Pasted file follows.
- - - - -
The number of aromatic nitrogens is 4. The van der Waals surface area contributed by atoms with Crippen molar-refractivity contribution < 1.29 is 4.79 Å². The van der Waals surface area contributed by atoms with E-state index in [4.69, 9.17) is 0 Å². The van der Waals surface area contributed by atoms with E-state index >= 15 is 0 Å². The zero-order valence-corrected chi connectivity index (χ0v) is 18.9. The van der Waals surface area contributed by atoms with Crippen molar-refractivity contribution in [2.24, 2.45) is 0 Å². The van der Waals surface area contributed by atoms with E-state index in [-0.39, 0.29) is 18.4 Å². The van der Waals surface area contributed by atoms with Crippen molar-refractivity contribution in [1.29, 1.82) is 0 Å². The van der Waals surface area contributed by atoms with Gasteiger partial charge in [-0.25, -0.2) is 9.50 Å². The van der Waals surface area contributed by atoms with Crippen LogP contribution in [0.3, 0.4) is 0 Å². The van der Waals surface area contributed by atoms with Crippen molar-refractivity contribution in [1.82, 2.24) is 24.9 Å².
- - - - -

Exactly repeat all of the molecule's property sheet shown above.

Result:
The number of aromatic nitrogens is 4. The van der Waals surface area contributed by atoms with Crippen molar-refractivity contribution < 1.29 is 4.79 Å². The van der Waals surface area contributed by atoms with E-state index in [4.69, 9.17) is 0 Å². The van der Waals surface area contributed by atoms with E-state index >= 15 is 0 Å². The zero-order valence-corrected chi connectivity index (χ0v) is 18.9. The van der Waals surface area contributed by atoms with Crippen molar-refractivity contribution in [2.24, 2.45) is 0 Å². The van der Waals surface area contributed by atoms with E-state index in [-0.39, 0.29) is 18.4 Å². The van der Waals surface area contributed by atoms with Crippen molar-refractivity contribution in [1.29, 1.82) is 0 Å². The van der Waals surface area contributed by atoms with Gasteiger partial charge in [-0.25, -0.2) is 9.50 Å². The van der Waals surface area contributed by atoms with Crippen LogP contribution in [0.3, 0.4) is 0 Å². The van der Waals surface area contributed by atoms with Crippen molar-refractivity contribution in [1.82, 2.24) is 24.9 Å².